Experiencing Hell from its lower depths to its despicable capital Bobby D has very little to smile about and proves that Dante gave us the PG13 version of what's to come if we don't all behave ourselves.
Picking up where TDSoH left us Bobby is determined to get back his demonic girlfriend from her ex (who just happens to be a Grand Duke of Hell) and forms some unexpected alliances to get to Hell where his troubles really begin.
Tad paints a pretty vivid picture of the underworld and its occupants, presenting us with the idea that Hell is a society that makes you work for everything that you need to survive (and by work I mean the daily 9-5 doesn't end just because you died it just gets worse!) and that unlike Heaven it seems to be solidly based on a familiar capitalist framework. You need money to eat, you need shelter and you need water (of a type) to drink.
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2 of 2 people found the following review helpful By Gareth Wilson - Falcata Times Blog TOP 1000 REVIEWERVINE VOICE on 5 Nov. 2013
Format: Hardcover
OK, the second book in the series and to be honest with you, one that after the pretty epic beginning felt more than a little flat. Our principle hero is still as strong, the dialogue excellent but when you add to this something sadly lacking with the plot as well as overall story development all round left me feeling a little cheated. That's not to say that it's a bad book, its just that when the tale isn't furthered it feels more like filler for a solid and high action conclusion in the third part. A great shame.
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Format: Kindle Edition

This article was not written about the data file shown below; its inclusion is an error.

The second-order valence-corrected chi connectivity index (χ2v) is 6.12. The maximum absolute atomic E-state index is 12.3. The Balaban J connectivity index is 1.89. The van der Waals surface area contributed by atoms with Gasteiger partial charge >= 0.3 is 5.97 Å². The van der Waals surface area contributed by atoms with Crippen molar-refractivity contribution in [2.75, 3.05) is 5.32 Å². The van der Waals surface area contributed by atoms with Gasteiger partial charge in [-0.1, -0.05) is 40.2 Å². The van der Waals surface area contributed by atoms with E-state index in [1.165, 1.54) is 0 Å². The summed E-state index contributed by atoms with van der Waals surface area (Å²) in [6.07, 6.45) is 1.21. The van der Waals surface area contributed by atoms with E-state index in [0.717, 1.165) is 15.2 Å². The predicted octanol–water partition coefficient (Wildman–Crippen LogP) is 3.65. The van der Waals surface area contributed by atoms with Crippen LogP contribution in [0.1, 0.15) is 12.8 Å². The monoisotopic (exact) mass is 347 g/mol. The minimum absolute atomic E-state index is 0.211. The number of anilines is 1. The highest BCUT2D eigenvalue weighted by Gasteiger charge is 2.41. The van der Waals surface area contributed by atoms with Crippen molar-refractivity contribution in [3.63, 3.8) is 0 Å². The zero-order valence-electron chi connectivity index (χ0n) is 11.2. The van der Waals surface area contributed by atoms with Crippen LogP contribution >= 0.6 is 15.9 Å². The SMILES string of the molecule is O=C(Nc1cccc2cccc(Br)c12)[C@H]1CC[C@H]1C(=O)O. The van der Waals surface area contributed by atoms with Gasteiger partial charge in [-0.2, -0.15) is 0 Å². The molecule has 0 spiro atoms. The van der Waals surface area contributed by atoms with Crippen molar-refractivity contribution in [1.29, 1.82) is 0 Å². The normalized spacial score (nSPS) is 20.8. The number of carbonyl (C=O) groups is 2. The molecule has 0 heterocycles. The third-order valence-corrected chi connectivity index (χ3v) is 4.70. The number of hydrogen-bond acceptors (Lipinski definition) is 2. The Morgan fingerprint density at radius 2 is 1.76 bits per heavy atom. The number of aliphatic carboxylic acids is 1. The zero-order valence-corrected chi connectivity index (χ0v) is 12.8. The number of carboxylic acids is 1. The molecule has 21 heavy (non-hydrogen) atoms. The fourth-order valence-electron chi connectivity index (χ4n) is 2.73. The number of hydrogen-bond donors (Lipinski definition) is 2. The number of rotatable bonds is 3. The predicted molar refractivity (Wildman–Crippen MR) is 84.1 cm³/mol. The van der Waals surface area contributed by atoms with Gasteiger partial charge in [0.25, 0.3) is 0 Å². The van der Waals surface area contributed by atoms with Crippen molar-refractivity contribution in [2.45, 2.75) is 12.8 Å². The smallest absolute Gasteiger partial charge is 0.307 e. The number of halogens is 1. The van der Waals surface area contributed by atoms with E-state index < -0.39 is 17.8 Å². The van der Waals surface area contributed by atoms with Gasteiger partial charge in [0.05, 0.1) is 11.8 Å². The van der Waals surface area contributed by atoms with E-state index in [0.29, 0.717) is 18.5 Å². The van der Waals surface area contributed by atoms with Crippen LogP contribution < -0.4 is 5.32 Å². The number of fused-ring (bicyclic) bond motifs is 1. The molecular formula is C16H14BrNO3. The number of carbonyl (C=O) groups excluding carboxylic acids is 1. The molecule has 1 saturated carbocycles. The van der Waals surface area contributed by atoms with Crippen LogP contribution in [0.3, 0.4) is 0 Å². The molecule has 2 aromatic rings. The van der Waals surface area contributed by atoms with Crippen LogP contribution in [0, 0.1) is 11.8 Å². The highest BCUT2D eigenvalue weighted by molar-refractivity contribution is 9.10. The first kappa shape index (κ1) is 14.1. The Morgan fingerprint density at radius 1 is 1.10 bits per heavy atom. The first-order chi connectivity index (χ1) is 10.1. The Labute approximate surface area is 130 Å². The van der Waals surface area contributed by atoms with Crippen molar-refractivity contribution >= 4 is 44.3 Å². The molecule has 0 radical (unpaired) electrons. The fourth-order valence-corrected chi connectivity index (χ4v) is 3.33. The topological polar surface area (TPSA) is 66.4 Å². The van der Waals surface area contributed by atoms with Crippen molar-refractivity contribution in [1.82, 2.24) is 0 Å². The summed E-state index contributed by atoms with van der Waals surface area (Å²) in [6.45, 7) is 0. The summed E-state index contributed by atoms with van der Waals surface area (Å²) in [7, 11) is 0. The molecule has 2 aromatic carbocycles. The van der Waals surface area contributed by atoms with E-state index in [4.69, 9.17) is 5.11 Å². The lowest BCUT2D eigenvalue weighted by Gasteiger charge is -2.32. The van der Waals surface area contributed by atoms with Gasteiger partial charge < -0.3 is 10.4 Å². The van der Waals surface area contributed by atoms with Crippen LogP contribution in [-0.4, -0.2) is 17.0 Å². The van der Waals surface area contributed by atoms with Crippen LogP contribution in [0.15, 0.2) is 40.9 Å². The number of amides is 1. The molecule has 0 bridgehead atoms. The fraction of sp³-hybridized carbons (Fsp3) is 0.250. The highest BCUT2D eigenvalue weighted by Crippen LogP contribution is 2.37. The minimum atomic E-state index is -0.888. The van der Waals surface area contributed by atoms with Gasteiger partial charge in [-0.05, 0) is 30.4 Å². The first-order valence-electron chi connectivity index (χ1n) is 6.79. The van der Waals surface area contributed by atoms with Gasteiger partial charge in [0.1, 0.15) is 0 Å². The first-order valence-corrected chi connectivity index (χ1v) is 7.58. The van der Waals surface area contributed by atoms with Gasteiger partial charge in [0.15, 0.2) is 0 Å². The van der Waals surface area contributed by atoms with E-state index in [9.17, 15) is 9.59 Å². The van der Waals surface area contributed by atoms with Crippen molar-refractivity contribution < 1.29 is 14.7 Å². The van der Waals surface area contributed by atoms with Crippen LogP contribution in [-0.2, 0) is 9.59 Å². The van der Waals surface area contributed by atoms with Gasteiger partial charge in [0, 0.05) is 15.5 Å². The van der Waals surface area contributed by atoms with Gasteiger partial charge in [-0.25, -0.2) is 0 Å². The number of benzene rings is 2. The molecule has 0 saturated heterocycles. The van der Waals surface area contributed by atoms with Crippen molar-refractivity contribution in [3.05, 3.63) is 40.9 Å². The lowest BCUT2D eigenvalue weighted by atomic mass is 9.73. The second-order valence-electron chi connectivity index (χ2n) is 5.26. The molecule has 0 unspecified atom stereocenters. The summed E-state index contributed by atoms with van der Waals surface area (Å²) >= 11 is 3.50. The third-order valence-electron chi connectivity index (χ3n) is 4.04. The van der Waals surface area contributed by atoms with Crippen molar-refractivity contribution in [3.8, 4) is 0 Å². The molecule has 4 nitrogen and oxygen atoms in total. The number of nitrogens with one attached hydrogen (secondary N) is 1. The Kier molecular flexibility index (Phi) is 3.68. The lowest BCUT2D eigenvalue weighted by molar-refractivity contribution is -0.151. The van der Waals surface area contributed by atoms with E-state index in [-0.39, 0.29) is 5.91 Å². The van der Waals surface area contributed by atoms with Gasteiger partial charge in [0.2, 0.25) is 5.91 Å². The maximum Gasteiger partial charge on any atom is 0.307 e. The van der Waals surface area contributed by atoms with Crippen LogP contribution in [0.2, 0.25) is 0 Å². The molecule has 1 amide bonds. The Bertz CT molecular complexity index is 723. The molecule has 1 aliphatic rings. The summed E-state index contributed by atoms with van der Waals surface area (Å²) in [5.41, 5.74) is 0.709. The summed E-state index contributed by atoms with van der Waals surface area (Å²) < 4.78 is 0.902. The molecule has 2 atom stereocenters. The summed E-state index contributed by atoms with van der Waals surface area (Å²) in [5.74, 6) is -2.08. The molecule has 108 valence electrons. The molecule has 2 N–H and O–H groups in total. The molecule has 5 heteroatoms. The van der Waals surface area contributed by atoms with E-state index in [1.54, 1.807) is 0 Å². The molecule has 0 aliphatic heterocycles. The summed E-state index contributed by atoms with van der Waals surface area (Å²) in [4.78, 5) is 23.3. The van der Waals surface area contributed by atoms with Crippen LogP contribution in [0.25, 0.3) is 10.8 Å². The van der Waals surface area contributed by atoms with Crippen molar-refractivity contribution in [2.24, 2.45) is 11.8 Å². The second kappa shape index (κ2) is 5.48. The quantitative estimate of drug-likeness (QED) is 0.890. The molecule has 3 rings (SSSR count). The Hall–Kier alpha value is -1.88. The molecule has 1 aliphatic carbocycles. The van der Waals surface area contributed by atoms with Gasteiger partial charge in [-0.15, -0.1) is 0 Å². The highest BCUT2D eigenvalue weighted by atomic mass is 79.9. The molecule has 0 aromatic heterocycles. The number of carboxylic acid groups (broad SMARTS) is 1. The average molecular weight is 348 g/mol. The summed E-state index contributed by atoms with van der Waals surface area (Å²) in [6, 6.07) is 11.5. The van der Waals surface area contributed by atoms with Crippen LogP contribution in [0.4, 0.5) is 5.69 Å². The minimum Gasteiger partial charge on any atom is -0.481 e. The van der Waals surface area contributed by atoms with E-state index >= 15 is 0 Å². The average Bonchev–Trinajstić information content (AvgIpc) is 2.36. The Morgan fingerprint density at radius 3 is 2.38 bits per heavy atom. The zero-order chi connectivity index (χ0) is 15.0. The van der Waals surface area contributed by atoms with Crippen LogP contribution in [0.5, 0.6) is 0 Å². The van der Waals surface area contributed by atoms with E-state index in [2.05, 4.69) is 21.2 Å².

I read this book recently and am a bit disappointed.

The whole book was as expected, entertaining and a good read. I am not really satisfied by it, however.

The description of Hell and Dollar's experiences are over-the top and not convincing. His constant reminders to the reader are confusing and there is little point to them, they do take something from the story
continuity, and wear thin after the first 20 times. I mean this "let me tell you about it", " you will be grateful if I don't tell you how much it stank" ... so on.

It piles the horrible experiences on top of each other, trying to overwhelm the reader, not a bad thing but this was not done as well as I would expect.

There is a different modern story about a visit to hell - the "Surface Detail" by Iain Banks, that was I think done with more skill.

Also, I am very disappointed by the lack of the character development - Surely angels are supposed to be built from sterner stuff then humans - but even so after all the torture he experienced, there would have to be some changes. As it is, once back in his own body, it is as if nothing happened.

I did enjoy the book, quite a bit, but I was expecting a bit more. In fact, I am re-reading Surface Detail.
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Format: Kindle Edition Verified Purchase
Bit of a disappointing book from Mr Williams whilst the first Bobby Dollar novel was a reasonabltpy good stab at an urban fantasy this one comes up short for the simple reason that it fails to meaningfully expand the story arc from then first. There are some token nods in developing the arc but the book ends almost in the same place it started.

Instead of the arc we get acres of descriptions and side plots in the hell in Bobby's universe as he gatecrashes it to find his lover Caz. It seems the author was so busy developing this part of his universe he forgot to move the story on so whilst Bobby's story is involving it feels a little like a sideshow and leaves the reader with more unanswered questions than ever before. If this is really intended to be a trilogy it leaves a lot of reveals for the third act. Bobby's sojourn in hell was definately an important part of this book but it should not have been all of the book.

Here's hoping this is a mid trilogy dip - rather than a sign of things to come as one doesn't get the feeling that this is a sub-genre that Mr Williams is fully comfortable with.